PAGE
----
Eating for Volume to Lose Weight

I recently saw a neat graphic on Precision Nutrition.


From the article Here’s why you’re always hungry.

The article goes into why we reach satiety quicker when the volume of food in the stomach is greater. This is obvious, but I like the simplicity of how this is framed. A simple image that demonstrates how at the same level of calories we can be more or less hungry. This ties in with food reward, as the modern foods that are engineered for us to eat past satiety, take up little volume in the stomach. One example would be corn. 400 calories of corn chips takes up much less space in the stomach than 400 calories of corn or my favorite hominy.


Hominy by Geoff Lane

When looking at a menu or inside your kitchen for your next meal, consider picking lower-calorie higher volume foods. In addition to the food choice we make this information can also help us with the timing of how we eat our meals if our goal is to lose weight. The obvious is to eat the salad first and the ice cream last, but as you scan your environment you can use this idea to make better decisions.

Because the higher volume foods tend to be more nutritious, Precision Nutrition calls the volume approach positive dietary displacement.

…when someone eats enough nutritious food each day, leaving little or no room for the non-nutritious foods.

In other words, the nutrient needs are met at a lower level of calories. The article also says:

Humans usually eat about 3-4 pounds of food per day. If we add in enough healthy foods, we won’t have much room left for unhealthy foods. We can use this to our advantage.

By picking higher volume food we can create caloric deficits with less or no hunger. No need to count calories or weigh your food. Pass the boiled potatoes!


Add yours

  1. Is there a downside to increased fiber in my diet? Perhaps……as when I was in college….a friend introduced me to bran….and my experimental fiber over-dosage became readily apparent.

    However, dietary fiber can be your BFF. Dietary fiber can slow the rate at which glucose can enter the bloodstream, and help balance insulin levels. I feel much fuller for longer and can manage my cravings more easily.

  2. @Marc – A lot of sites say to ease into fiber.

    Rather than adding high-fiber foods all at once, add just one or two servings a day to your regular diet for a week — maybe switching from white to whole wheat bread for your sandwich at lunch, or adding a salad at dinner. Let your body adjust, then add another serving the following week, and so on.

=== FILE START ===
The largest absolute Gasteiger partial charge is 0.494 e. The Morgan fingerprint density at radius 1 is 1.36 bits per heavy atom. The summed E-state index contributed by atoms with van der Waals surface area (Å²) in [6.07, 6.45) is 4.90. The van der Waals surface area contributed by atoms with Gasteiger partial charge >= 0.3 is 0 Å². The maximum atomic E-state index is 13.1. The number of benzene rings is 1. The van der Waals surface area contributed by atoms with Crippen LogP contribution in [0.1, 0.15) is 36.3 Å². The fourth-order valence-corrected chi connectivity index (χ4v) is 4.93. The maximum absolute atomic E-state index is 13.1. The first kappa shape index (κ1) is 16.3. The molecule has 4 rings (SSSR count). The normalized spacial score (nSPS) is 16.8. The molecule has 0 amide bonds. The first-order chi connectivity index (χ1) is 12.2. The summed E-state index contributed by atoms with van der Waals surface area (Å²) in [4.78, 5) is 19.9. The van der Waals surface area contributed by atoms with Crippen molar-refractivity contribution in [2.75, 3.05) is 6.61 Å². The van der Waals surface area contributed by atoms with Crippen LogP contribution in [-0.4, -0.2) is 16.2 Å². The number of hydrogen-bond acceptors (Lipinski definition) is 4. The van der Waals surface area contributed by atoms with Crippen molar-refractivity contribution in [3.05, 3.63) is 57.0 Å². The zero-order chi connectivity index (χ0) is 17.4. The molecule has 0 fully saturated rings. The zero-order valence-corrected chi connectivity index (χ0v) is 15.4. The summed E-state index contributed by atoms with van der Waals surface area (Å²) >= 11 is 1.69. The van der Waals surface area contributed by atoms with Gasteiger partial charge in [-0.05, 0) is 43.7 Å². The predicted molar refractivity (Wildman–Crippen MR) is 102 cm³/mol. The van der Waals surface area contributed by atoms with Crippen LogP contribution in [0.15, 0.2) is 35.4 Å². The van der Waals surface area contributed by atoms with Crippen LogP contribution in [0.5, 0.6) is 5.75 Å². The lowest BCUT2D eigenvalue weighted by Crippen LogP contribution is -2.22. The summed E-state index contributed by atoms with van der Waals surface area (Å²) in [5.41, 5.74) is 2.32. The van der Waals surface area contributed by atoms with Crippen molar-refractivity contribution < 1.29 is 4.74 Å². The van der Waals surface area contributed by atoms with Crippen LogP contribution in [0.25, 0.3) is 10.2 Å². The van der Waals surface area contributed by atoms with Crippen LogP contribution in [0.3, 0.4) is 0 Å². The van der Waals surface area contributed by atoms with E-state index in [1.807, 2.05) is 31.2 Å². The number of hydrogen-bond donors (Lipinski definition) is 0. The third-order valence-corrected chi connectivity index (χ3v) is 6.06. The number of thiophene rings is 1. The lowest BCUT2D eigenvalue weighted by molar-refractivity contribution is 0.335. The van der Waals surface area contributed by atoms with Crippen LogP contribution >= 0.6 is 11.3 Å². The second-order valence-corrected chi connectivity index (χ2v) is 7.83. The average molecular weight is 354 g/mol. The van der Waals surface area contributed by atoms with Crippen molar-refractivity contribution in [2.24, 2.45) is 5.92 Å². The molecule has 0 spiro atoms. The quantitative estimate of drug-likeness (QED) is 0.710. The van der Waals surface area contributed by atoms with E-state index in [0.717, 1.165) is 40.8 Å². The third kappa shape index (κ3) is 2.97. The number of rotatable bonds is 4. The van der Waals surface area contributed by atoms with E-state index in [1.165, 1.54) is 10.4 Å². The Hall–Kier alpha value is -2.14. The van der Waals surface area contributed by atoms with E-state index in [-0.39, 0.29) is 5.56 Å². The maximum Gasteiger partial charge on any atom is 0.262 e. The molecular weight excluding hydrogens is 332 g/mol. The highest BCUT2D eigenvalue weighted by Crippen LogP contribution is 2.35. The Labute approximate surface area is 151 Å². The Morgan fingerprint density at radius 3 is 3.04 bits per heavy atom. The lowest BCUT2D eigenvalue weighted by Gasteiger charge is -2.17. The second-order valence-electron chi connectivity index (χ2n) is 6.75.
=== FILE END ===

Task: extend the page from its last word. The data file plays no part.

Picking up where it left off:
3. I like this blog, and anyone who makes natto is a friend of mine. May yours always be stringy.

    Now your site is one of my favorites, and this diagram has no place in such hallowed grounds. The illustration appears to describe a world where humans possess a zipper that allows them to put food directly into their stomach.The assumption that “food volume” has any physiological mechanism to trigger satiation remains to be shown with evidence. And the scientific literature makes a strong case that in terms of satiation, the foods selected will have the exact opposite effect. 400 calories of coconut oil will keep you satisfied longer than chicken or high fiber veggies.

    One of the least mentioned examples of overcoming satiation signals appears in many asian cultures during times of occupation. Their cornerstone was fatty bone broth, and it still prevades much of their diet.

  4. @Jeff – Although I am certain there are exceptions, in general I believe what Precision Nutrition posted. I’m not going to go through their article references. My opinion is based upon personal experience. Natto itself is a high volume, low calorie food that fills me up quickly.

  5. Thought this might interest you – 200 calories worth of food for multiple different foods:

  6. @Arhur- Thanks for sharing!

  7. @Arthur believe it not I used to eat 3 heads of broccoli a day and it kept me full I couldn’t eat anything else. LOL

  8. Johan Lindén

    May 7, 2015 — 4:57 pm

    MAS, what are your thoughts on the fact that most of us get tired after a big calorie intensive meal?

    Say lots of white rice and meat. Do you think that is normal and a sign of health or do you think it signals that you have eaten the wrong food?

    Sorry to be off-topic to your post.

  9. A very good tactic to control weight is this:

    Before my evening meal I have a fiber supplement….which helps me eat less due to felling fuller… faster… longer… and as an added bonus, helps reduce late evenings food cravings. The fiber supplements contain soluble and insoluble fiber, and serves as prebiotics.

    Yeah I know….fiber is not as sexy as the latest protein shake or energy bar/drink….and certainly will not make supplement companies rich, but they are effective for appetite control.

  10. @Johan – It suspect it could be either.

    One of Matt Stone’s books talks about the food coma can be good if it follows a period of dieting, under-eating or someone has a poor metabolism. On the other, I know certain foods will have a negative drug like effect. I haven’t had a donut in 20 years. 30 minutes after eating one, I feel like I’ve been poisoned.

    So it depends.

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